Home » Reviews » *Updated* Best drone for photography 2023 – DJI, FIMI, And more

*Updated* Best drone for photography 2023 – DJI, FIMI, And more

Up the cinematic quality of your shots with the best drones for photography in 2022

Updated: Jan 3, 2023 3:48 pm
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Drones make for powerful photography tools as they allow for angles you wouldn’t otherwise have access to, so let’s have a look at the best drone for photography in 2023, as it might just change your photography game. Given that the holiday period is fast approaching, it’s worth keeping some of these in mind for gifts too.

People have been strapping cameras to airborne vehicles for as long as both have existed, but there was always a limit to what you could do due to the weight of cameras.

Previously, this necessitated the use of a helicopter, but now good quality photos and video can be captured from cameras that can fit in the palm of the hand.

This means that a humble and relatively inexpensive unmanned drone is now fully capable of lifting a camera hundreds of feet into the air, allowing for creative possibilities you previously need a Christopher Nolan-sized budget for.

If you fancy a more performance-oriented machine, take a look at the best FPV drone 2023, or if you’re on a tighter budget, the best Drone under $200 might be able to offer a more accessible route

NOW READ: DJI Avata – Everything you need to know

Things to consider when buying the best drone for photography

Before launching onto the product page and dropping big bucks deluxe on the best drone for photography, it’s worth taking a moment and thinking about what you need and what you don’t.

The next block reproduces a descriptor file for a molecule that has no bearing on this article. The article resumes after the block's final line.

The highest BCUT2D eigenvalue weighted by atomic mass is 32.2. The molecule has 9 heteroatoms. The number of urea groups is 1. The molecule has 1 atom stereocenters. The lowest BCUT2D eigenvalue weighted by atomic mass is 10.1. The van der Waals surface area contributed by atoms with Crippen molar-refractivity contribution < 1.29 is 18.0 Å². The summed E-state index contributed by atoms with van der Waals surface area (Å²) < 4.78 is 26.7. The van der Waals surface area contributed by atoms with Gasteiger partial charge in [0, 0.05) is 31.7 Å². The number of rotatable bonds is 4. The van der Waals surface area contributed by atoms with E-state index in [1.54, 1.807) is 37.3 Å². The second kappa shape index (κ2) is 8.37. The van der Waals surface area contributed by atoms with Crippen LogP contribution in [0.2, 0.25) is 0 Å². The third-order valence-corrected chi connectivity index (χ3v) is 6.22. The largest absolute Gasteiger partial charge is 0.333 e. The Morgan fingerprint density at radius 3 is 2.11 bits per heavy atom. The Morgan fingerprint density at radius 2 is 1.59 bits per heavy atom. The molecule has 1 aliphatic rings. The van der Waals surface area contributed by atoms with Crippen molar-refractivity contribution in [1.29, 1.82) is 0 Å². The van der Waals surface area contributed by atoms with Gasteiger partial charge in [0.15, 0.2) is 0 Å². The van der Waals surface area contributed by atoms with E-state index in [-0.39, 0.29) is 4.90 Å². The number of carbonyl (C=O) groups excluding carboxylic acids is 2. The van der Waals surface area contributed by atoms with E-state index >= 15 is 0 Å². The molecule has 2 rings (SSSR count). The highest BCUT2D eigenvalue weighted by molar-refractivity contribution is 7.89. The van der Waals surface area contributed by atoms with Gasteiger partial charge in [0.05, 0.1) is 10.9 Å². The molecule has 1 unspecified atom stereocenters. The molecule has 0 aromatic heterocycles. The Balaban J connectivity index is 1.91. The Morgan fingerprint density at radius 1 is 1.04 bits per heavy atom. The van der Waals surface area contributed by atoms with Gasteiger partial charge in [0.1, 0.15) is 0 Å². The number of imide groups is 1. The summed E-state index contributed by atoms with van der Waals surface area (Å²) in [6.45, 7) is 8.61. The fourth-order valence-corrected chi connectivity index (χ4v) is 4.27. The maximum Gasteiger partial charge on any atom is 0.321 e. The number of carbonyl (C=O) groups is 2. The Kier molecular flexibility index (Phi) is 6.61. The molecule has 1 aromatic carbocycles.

Depending on whether photography is a business or a hobby for you, this consideration takes on a considerably different meaning.

If you’re a professional photographer or even use photography to make a little extra money on the side, you might be able to write off a portion of your drone purchase and get it back with your tax rebate.

However, it’s still worth keeping in mind, as spending thousands and thousands on a photography drone when photography is simply your weekend hobby might not be a shrewd investment.

Additionally, drones can very quickly go from pristine technological marvels with untold potential to smoking wrecks stuck 150ft up a tree in less than a second, so consider your piloting ability and adjust your budget accordingly.

Flight time

Drones are impressive, compact, and technologically advanced pieces of kit, but the battery life still sucks. This means you’ll scarcely get more than 20-minutes of flight time before having to land and swap the battery out.

So, keep in mind the type of photography you’re going to be doing, and, more pertinently, the locations in which you’ll be shooting. If you can’t take off close to the subject that you’re shooting, you’ll have less time to make the shot before having to return to base.

Aside from concerns of distance, longer flight times just make life easier with less stopping and starting. It’ll also shorter the duration of your photoshoots considerably.

Bear in mind here that lighter drones generally have longer flight times, but often have cameras of lesser quality and less capacity for holding better aftermarket cameras.

The controller